The Italians are among the most amazing people anywhere in the world. Ask any Italian. But make sure the person you ask is not a Sicilian, or they will kill you.
OK, enough of the Italian jokes. Point it, where I grew up, there was a large and vibrant Italian community. Loud, even. When our state elected the first Italian ever elected to high office as governor, the Italian community rejoiced, and so did everyone else because he was a great governor (a trait that does not necessarily run in family lines, I quickly add).
In many parts of the US along the eastern seaboard, your basic diner was established, initially owned, and may still be run, by “Greeks.” I put “Greek” in quotes because the exact Greeks in question are typically Cypriots or Cretans, and by “Cretan” I mean people from the island of Crete. The simple version of the story (subject to correction if you can provide a better one): During the post World War II era, but I think concentrated in the 1050s, diners became incredibly popular in the US, and that was about the time that many people were leaving Greek speaking regions of the Mediterranean because of unrest pertaining to British-Greek-Turkish conflicts. Both of those phenomena, the rise of the diner and the exodus of Greeks, ran for decades before and after the 1950s, but it happens that the two historical streams flooded, intertwined, and ponded up in the 50s, resulting in a rough equivalence between “Diner” and “Small Eating Establishment owned by Greeks” in many parts of the US. These were not, I repeat, not, Greek restaurants. Yes, you could get a Greek Salad at one, but mostly you were there to have breakfast of eggs and bacon, or a club sandwich, or something along those lines.
This digression to Greek restaurants is to demonstrate the potential relationship between large scale immigration or migration and the rise of a novel category of business opportunity, which has been known to link an ethnicity with a kind of business, often for a generation or more. Where I grew up, I believe a similar phenomenon happened a few decades before the rise of the Greek-owned American style diner: The Italian Restaurant.
I now live in Minnesota. There are very few, if any, valid Italian restaurants here.
Shortly after moving here, a friend visited from California, and a few of us, all of having lived formerly in or near Cambridge/Sommerville, Massachusetts, decided to go out and eat.
“Hey, I think I saw an Italian restaurant down by that intersection by 610, that might be good,” someone said.
“OK let’s try it. What’s the name?”
“Not sure, ‘Olive something,’ I think.”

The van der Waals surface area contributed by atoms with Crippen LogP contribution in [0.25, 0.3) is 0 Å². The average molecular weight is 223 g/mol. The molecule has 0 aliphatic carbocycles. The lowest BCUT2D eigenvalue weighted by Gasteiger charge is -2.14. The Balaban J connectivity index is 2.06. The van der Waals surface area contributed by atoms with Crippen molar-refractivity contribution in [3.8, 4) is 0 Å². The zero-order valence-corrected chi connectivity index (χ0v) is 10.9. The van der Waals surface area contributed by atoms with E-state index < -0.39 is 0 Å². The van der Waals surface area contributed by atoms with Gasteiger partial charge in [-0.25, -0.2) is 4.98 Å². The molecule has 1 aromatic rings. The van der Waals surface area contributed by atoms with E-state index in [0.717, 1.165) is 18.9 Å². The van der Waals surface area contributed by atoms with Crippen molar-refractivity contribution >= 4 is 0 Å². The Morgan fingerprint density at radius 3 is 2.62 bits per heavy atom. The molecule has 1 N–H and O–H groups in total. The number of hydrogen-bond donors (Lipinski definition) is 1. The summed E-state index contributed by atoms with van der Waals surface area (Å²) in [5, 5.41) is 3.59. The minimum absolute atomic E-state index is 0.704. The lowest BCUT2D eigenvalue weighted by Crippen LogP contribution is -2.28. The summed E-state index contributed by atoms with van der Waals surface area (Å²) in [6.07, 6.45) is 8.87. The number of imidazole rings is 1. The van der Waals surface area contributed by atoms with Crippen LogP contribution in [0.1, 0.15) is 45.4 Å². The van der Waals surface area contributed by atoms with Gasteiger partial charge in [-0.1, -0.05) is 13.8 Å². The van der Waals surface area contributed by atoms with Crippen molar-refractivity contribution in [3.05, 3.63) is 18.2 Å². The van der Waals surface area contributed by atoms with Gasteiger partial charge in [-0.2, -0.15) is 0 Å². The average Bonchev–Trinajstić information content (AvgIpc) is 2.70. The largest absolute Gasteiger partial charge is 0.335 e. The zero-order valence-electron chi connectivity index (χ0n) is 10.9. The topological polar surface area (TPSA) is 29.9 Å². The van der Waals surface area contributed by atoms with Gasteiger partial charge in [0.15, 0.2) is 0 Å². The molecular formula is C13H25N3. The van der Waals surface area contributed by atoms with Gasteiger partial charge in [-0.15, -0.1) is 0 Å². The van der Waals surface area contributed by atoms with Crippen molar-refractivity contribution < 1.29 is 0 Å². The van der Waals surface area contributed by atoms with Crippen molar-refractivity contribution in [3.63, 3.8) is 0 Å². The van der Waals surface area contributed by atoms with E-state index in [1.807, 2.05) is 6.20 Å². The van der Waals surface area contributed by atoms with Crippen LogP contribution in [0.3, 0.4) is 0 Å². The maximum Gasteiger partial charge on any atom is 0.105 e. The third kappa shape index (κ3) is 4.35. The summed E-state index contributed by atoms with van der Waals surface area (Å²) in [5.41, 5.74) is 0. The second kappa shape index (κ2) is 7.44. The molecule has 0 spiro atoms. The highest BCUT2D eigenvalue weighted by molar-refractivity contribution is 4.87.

“OK whatever, lets go.”
I was pleased to see that this restaurant was crowded, that meant it would be good. We put our name in and waited, finally got seated. We ordered a variety of dishes, salad, etc. The restaurant was OK. Having grown up among Italian restaurants, where the lowest ranked ones were excellent, “OK” in normal English means “very disappointing.”
We had eaten, of course, at an Olive Garden, a chain run by General Mills corporation, now the largest Italian themed chain in the US. Olive Garden restaurants are at present located roughly in correlation with population density in the US. But at the time, we all (who went to dinner that night) had been living in an area of the country where chains were mostly forbidden by zoning laws, and that was 20 years ago. But here is the point: Other than the Olive Gardens that seem to be located at every major highway intersection in the Twin Cities of Minnesota, there are hardly any Italian restaurants, or for that matter, Italians.
And if you find one, it might suck, like one I went to several years ago where they did not know how to drain pasta.
Anyway, I have proof. I recently perused a survey run by my (very) local newspaper here in the Western Suburbs of Minneapolis. When I got to the section on Italian Restaurants, this is what they had:
A handful of pizza joints that mostly aren’t very good (and by the way, a pizza joint does not count as an “Italian Restaurant” on the east coast, though the Italian ethnic link is important and noted). A handful of pizza joints and and one Olive Garden.
I hereby call for Italians who know the restaurant business to move en masse to Minnesota and fix this problem. Anything you’ve got, we’ll take. We don’t deserve it, but we will enjoy it.